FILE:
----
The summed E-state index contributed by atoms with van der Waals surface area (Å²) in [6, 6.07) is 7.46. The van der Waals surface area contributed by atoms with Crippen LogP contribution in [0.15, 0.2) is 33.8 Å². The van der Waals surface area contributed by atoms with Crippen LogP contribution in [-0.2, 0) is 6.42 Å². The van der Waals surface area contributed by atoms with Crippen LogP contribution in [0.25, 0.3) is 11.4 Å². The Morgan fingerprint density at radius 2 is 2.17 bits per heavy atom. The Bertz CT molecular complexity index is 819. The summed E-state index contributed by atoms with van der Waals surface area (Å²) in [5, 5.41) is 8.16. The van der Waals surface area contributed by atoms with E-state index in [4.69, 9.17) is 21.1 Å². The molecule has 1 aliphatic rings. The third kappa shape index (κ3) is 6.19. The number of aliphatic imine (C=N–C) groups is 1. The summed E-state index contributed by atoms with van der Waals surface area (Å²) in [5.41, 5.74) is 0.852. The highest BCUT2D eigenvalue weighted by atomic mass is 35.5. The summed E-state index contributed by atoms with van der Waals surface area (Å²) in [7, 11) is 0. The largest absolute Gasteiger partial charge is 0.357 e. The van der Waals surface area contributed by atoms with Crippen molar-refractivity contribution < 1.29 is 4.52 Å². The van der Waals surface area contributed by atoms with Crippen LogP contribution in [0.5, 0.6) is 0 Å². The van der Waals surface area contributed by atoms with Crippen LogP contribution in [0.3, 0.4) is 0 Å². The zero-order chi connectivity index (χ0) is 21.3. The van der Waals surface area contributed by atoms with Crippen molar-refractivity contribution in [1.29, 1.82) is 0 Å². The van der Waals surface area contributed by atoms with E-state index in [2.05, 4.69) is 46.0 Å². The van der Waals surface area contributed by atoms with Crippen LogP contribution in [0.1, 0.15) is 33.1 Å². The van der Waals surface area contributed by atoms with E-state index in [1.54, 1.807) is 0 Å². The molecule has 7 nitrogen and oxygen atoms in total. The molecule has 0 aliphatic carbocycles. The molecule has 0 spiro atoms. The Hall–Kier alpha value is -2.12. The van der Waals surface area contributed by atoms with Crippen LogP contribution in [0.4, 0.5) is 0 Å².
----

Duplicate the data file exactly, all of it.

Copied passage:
The summed E-state index contributed by atoms with van der Waals surface area (Å²) in [6, 6.07) is 7.46. The van der Waals surface area contributed by atoms with Crippen LogP contribution in [0.15, 0.2) is 33.8 Å². The van der Waals surface area contributed by atoms with Crippen LogP contribution in [-0.2, 0) is 6.42 Å². The van der Waals surface area contributed by atoms with Crippen LogP contribution in [0.25, 0.3) is 11.4 Å². The Morgan fingerprint density at radius 2 is 2.17 bits per heavy atom. The Bertz CT molecular complexity index is 819. The summed E-state index contributed by atoms with van der Waals surface area (Å²) in [5, 5.41) is 8.16. The van der Waals surface area contributed by atoms with E-state index in [4.69, 9.17) is 21.1 Å². The molecule has 1 aliphatic rings. The third kappa shape index (κ3) is 6.19. The number of aliphatic imine (C=N–C) groups is 1. The summed E-state index contributed by atoms with van der Waals surface area (Å²) in [5.41, 5.74) is 0.852. The highest BCUT2D eigenvalue weighted by atomic mass is 35.5. The summed E-state index contributed by atoms with van der Waals surface area (Å²) in [7, 11) is 0. The largest absolute Gasteiger partial charge is 0.357 e. The van der Waals surface area contributed by atoms with Crippen molar-refractivity contribution < 1.29 is 4.52 Å². The van der Waals surface area contributed by atoms with Crippen LogP contribution in [0.5, 0.6) is 0 Å². The van der Waals surface area contributed by atoms with Crippen LogP contribution in [0.3, 0.4) is 0 Å². The zero-order chi connectivity index (χ0) is 21.3. The van der Waals surface area contributed by atoms with Crippen molar-refractivity contribution in [1.29, 1.82) is 0 Å². The van der Waals surface area contributed by atoms with E-state index in [2.05, 4.69) is 46.0 Å². The van der Waals surface area contributed by atoms with Crippen LogP contribution in [0.1, 0.15) is 33.1 Å². The van der Waals surface area contributed by atoms with E-state index in [1.54, 1.807) is 0 Å². The molecule has 7 nitrogen and oxygen atoms in total. The molecule has 0 aliphatic carbocycles. The molecule has 0 spiro atoms. The Hall–Kier alpha value is -2.12. The van der Waals surface area contributed by atoms with Crippen LogP contribution in [0.4, 0.5) is 0 Å².